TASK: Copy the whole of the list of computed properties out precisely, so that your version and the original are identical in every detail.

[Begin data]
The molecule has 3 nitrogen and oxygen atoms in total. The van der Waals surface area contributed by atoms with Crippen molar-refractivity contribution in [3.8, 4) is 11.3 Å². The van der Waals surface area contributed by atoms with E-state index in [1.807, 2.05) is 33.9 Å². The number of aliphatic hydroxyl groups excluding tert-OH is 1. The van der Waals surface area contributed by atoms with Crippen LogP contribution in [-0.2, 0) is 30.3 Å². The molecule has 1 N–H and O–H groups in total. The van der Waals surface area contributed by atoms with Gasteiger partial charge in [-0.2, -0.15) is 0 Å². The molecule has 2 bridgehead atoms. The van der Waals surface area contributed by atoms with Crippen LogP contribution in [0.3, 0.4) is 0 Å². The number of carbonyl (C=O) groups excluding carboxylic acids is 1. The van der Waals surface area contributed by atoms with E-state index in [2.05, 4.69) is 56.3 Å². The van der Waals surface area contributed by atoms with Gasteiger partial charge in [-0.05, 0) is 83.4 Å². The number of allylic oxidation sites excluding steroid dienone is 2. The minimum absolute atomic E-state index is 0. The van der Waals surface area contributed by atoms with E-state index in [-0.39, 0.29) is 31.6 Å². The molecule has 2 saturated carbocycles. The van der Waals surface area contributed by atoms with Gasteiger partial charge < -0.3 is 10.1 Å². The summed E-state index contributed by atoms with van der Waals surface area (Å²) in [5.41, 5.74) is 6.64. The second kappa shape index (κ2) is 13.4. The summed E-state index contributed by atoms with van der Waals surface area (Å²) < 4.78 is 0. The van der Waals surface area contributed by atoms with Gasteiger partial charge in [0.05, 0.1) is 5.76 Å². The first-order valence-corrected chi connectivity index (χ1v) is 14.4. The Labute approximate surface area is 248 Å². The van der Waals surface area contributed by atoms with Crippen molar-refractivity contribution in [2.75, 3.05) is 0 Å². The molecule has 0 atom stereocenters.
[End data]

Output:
The molecule has 3 nitrogen and oxygen atoms in total. The van der Waals surface area contributed by atoms with Crippen molar-refractivity contribution in [3.8, 4) is 11.3 Å². The van der Waals surface area contributed by atoms with E-state index in [1.807, 2.05) is 33.9 Å². The number of aliphatic hydroxyl groups excluding tert-OH is 1. The van der Waals surface area contributed by atoms with Crippen LogP contribution in [-0.2, 0) is 30.3 Å². The molecule has 1 N–H and O–H groups in total. The van der Waals surface area contributed by atoms with Gasteiger partial charge in [-0.2, -0.15) is 0 Å². The molecule has 2 bridgehead atoms. The van der Waals surface area contributed by atoms with Crippen LogP contribution in [0.3, 0.4) is 0 Å². The number of carbonyl (C=O) groups excluding carboxylic acids is 1. The van der Waals surface area contributed by atoms with E-state index in [2.05, 4.69) is 56.3 Å². The van der Waals surface area contributed by atoms with Gasteiger partial charge in [-0.05, 0) is 83.4 Å². The number of allylic oxidation sites excluding steroid dienone is 2. The minimum absolute atomic E-state index is 0. The van der Waals surface area contributed by atoms with E-state index in [-0.39, 0.29) is 31.6 Å². The molecule has 2 saturated carbocycles. The van der Waals surface area contributed by atoms with Gasteiger partial charge < -0.3 is 10.1 Å². The summed E-state index contributed by atoms with van der Waals surface area (Å²) in [5.41, 5.74) is 6.64. The second kappa shape index (κ2) is 13.4. The summed E-state index contributed by atoms with van der Waals surface area (Å²) < 4.78 is 0. The van der Waals surface area contributed by atoms with Gasteiger partial charge in [0.05, 0.1) is 5.76 Å². The first-order valence-corrected chi connectivity index (χ1v) is 14.4. The Labute approximate surface area is 248 Å². The van der Waals surface area contributed by atoms with Crippen molar-refractivity contribution in [2.75, 3.05) is 0 Å². The molecule has 0 atom stereocenters.